Timecounter problem as a guest

Dennis Noordsij dennis.noordsij at alumni.helsinki.fi
Tue Jul 23 11:45:46 UTC 2019


Recently I moved some FreeBSD systems to VPS provider TransIP, who use 
Linux-KVM based virtualization.

Initial performance was surprisingly bad, and the CPU graphs very were 
spikey with as much system time being spent as user time.

Via PostgreSQL I ended up trying out pg_test_timing which reported the 
following for the default timecounter (HPET):

(note choices are: kern.timecounter.choice: i8254(0) ACPI-fast(900) 
HPET(950) TSC-low(-100) dummy(-1000000))

Testing timing overhead for 3 seconds.
Per loop time including overhead: 6481.08 ns
Histogram of timing durations:
   < us   % of total      count
      1      0.00000          0
      2      0.00000          0
      4      0.00000          0
      8     88.79165     411005
     16      9.53451      44134
     32      1.03848       4807
     64      0.49796       2305
    128      0.10370        480
    256      0.02981        138
    512      0.00259         12
   1024      0.00086          4
   2048      0.00022          1
   4096      0.00000          0
   8192      0.00000          0
  16384      0.00022          1

With the other timecounter choices of i8245 and ACPI-fast the result 
look like the above, no results under 4us.

Only with TSC-low does it look like:

Testing timing overhead for 3 seconds.
Per loop time including overhead: 41.22 ns
Histogram of timing durations:
   < us   % of total      count
      1     95.97088   69846421
      2      4.02214    2927264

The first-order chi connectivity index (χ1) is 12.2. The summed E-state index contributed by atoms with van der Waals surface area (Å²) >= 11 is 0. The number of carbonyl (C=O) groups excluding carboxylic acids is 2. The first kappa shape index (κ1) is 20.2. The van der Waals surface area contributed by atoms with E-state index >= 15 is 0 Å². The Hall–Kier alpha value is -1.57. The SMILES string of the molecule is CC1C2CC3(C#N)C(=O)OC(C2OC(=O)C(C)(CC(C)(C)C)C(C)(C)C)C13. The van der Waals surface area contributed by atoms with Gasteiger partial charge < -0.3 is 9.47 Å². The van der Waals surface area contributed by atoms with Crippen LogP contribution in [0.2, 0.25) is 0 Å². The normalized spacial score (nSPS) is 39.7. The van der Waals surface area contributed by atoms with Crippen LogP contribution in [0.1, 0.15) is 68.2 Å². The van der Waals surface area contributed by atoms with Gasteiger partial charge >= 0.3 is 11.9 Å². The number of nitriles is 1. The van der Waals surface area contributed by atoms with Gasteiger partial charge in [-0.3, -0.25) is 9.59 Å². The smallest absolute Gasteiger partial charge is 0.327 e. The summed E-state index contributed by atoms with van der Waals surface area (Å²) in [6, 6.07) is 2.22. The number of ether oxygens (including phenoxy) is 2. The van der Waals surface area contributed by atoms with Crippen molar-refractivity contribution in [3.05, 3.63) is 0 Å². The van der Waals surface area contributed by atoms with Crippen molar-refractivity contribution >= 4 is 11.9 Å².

4      0.00136        988
      8      0.00288       2096
     16      0.00132        958
     32      0.00074        542
     64      0.00047        345
    128      0.00016        114
    256      0.00004         29
    512      0.00000          3
   1024      0.00000          2
   2048      0.00000          3

and indeed the CPU graphs cleaned up completely with much lower CPU 
averages and no excessive system CPU time after switching to TSC-low. 
Webserver and database response times dropped as well (at least 
according to their own reporting). To rule out this being just a symptom 
of timekeeping: the providers own CPU graphs (so from the outside of the 
VPS as a whole) also show this VPS to consume roughly half the CPU it 
does with TSC-low compared to the other options, and you can tell the 
difference right away when changing the kern.timecounter.hardware sysctl.

The main problem however is that the system clock now keeps time 
atrociously badly. Chrony with the most aggressive settings barely 
manages to keep the time and the CPU graphs now show regular gaps where 
the system time jumped because of a correction. It looks very sloppy to 
the users if the recorded times of their actions/files are not correct.

This is all on a 6 core system with lots of threads and churn and short 
lived apps coming and going. A 4-core database system, with a stable 
number of threads and processes, running in the same virtualization 
environment, doesn't really have either of these problems, that is, CPU 
usage wasn't that spikey or system CPU usage that high even with HPET, 
and the time doesn't drift as much either with TSC-low.

I figured this is a virtualization question as these kinds of symptoms 
are probably generic. What is the host doing?

Additional information from within the guest:

hw.machine: amd64
hw.model: Westmere E56xx/L56xx/X56xx (Nehalem-C)
hw.ncpu: 6
hw.hv_vendor: KVMKVMKVM
hw.clockrate: 2593

(has 24GB memory)

(They do perform live migrations so I don't know what the real 
underlying hardware is but probably similar, it's pretty stale at this 

I wonder if anyone could talk a bit about what might be going on.

Thank you,

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